If a Planning Notice is published at least 40 days, but not more than 12 months, before the publication date of the Tender Notice, then the Planning Notice becomes a “qualifying planned procurement notice”. This may permit the contracting authority to take advantage of a reduced minimum tendering period specified under S52(4): i.e. 10 days.

Pipeline Notice: Section 84

In order to allow potential suppliers to plan future work with the public sector, a contracting authority will be required to publish a Pipeline Notice if it fulfils certain requirements; namely, that within the coming financial year it considers that it will pay more than £100M under relevant contracts (i.e. contracts for the supply of goods, services, or works other than exempted contracts). Such a notice must set out “specified information” (to be determined in subsequent S86 secondary legislation) relating to intended tenders where the estimated contract value is greater than £2M. The notice has a deadline for publication: 56 days following the first day of the relevant financial year. Note that the Pipeline Notice does not apply to utilities contracts.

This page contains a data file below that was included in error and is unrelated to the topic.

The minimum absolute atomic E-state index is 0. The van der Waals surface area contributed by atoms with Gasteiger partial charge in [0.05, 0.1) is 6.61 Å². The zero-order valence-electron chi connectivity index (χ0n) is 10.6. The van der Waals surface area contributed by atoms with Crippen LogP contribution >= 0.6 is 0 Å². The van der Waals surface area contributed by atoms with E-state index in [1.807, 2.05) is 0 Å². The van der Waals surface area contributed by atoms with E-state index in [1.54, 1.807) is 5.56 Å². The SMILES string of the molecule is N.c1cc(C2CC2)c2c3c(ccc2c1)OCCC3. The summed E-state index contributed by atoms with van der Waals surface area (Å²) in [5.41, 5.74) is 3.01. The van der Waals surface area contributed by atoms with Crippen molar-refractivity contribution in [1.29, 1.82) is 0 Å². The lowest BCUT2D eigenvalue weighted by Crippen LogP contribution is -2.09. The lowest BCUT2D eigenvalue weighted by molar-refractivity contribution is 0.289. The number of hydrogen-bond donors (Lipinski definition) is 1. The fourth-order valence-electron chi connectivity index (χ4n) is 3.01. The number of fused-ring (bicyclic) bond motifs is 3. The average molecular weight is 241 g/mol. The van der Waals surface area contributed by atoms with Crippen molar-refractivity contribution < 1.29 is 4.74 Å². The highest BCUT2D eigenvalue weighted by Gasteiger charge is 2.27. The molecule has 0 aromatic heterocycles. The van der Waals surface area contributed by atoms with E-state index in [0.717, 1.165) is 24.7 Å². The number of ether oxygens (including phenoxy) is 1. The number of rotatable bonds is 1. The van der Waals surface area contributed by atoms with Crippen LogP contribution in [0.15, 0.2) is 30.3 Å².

Preliminary Market Engagement Notice: Section 16

The publication of a Preliminary Market Engagement Notice is purely optional. This need only set out that the contracting authority intends to conduct preliminary market engagement (along with relevant S86 information). This will enable suppliers to consider pre-market engagement events for attendance.

Tender and Award Stages

Tender Notice: Section 20